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[23] Fire intervals were summarized with a Weibull model fitted by maximum likelihood [Clark, 1989]. The hypothesis that fire probability increases with time since last fire was tested using a likelihood ratio test against an exponential model (c = 1). Ninety-five percent confidence intervals on all parameters were constructed using a non-parametric bootstrap analysis.

4. Results

  1. Top of page
  2. Abstract
  3. 1. Introduction
  4. 2. Study Area
  5. 3. Field and Laboratory Methods
  6. 4. Results
  7. 5. Discussion
  8. 6. Conclusion
  9. Acknowledgments
  10. References

4.1. Core Chronology and Sedimentation Pattern

[24] Sedimentation rates are similar among cores from Kenai Peninsula Lakes and from lakes in interior Alaska. Unsupported surface sediment activity ranges from 6.5 to 30.0 dpm/g and declines to background levels at core depths between 15–30 cm. Plots of 210Pb concentrations versus sediment depth (Figure 5a) are generally monotonic. Age versus depth relationships for the upper 80-cm are shown in Figure 5b for all lakes. Sedimentation rates (cm/yr) at all sites are highest during the past 100 years, intermediate between 100 to 200 years ago, and lowest between 200 to 1000 years ago. At Rock, Portage, and Arrow Lakes, sedimentation rates for the past 100 years are 0.415, 0.370, and 0.350 cm/yr, respectively. For the same period at Dune and Deuce Lakes, sedimentation rates are 0.17 to 0.260 cm/yr, respectively. At all sites, sedimentation rates decline to 0.07 to 0.09 cm/yr from 100–200 years ago, and to 0.01 to 0.05 cm/yr from 200 to 1000 years ago. Trends in sediment accumulation of dry mass (gram/cm2/yr) are similar to trends in sedimentation rates. At all sites, but Dune Lake, dry mass accumulation rates are 0.02 to 0.03 gram/cm2/yr for the past 200 years and 0.005–0.01 gram/cm2/yr for the period between 200 to 1000 years ago. At Dune Lake dry mass accumulation rates differ only slightly between the past 200 years (0.007 gram/cm2/yr) and prior to 200 years (0.005 gram/cm2/yr). An increase in sediment input to the lakes on the Kenai Peninsula after European settlement is supported by the increase in sedimentation rates and dry mass accumulation rates following settlement.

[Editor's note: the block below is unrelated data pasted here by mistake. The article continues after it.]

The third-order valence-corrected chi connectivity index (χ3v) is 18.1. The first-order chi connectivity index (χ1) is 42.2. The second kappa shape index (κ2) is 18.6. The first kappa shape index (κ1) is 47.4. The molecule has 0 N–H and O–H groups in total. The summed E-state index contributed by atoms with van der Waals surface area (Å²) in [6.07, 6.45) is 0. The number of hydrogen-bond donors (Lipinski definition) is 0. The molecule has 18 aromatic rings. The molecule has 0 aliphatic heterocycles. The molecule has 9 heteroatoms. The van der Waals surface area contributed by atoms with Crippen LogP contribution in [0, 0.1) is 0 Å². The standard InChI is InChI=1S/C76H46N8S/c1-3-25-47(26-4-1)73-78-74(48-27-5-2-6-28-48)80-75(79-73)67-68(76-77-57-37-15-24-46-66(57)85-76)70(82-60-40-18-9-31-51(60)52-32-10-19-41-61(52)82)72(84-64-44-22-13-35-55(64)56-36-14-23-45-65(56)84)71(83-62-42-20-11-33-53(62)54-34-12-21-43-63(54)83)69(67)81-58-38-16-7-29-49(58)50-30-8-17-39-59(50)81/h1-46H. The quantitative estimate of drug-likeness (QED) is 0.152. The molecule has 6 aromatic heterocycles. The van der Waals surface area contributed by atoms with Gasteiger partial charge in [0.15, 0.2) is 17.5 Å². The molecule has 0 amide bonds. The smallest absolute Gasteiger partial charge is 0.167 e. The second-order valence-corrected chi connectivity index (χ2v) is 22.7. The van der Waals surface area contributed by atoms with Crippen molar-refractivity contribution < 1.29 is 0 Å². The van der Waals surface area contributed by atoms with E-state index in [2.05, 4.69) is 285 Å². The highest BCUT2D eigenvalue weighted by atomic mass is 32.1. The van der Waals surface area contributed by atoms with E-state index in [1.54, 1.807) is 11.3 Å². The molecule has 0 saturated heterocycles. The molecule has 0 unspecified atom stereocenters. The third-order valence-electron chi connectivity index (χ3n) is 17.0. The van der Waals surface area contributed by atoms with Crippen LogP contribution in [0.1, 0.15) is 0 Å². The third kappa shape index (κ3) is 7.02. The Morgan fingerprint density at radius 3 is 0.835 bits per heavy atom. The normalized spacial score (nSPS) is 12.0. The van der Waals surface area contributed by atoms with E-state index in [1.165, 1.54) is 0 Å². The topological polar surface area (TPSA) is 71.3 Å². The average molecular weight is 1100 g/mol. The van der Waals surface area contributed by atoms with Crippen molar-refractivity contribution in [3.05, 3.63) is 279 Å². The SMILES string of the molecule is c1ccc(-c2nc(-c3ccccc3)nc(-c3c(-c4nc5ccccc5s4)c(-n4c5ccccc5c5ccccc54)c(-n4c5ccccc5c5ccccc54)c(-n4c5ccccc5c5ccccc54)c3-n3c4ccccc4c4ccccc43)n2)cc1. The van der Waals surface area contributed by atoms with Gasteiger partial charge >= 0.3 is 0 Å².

image

Figure 5. (a) Plots of total supported 210Pb versus sediment depth with counting errors, (b) Age chronology versus depth of 210Pb and calibrated 14C dates. 14C dates are listed in Table 2. Error bars represent 2 s.d. propagated from counting uncertainty for 210Pb and 14C dates. Dashed lines represent 95% confidence intervals.

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[25] Age versus depth relationship for the past 9500 yr BP is shown in Figure 6a for Dune Lake. Sediments deposited between 9000 and 3000 yr BP are laminated. Sedimentation rates vary sevenfold over the past 9500 years at Dune Lake (Figure 6b). Sedimentation rates for the period from 9500 to 7000 yr BP average 0.020–0.025 cm/yr (deposition rates 40–50 yr/cm). During the past 6000 years, sedimentation rates average 0.065 ± 0.017 cm/yr (15.4 ± 12 yr/cm), with lower rates of 0.05 ± 0.01 cm/yr (20 ± 16 yr/cm) after 2000 yr BP. Despite changes in sedimentation rates, the organic content of 30% is relatively constant from 9000 to 3000 yr BP (Figure 6b).

image

Figure 6. (a) Age chronology versus depth from calibrated 14C and 210Pb dates for Dune Lake. 14C dates are listed in Table 2. Error bars represent 2 s.d., dashed lines represent 95% confidence interval. (b) Percent organic content (LOI) of core (light line) and sedimentation rates (cm/yr) (dark line).

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4.2. Charcoal and Pollen During the Past 1000 Years

[26] During the past 1000 years, charcoal series from sampled lakes display similarities. Rock and Deuce Lakes have the lowest charcoal accumulation, Arrow and Portage Lakes have intermediate levels, and Dune Lake has the highest values (Table 3, Figure 7). At all lakes, the highest average charcoal accumulation occurs after 1850 AD (Table 3).

image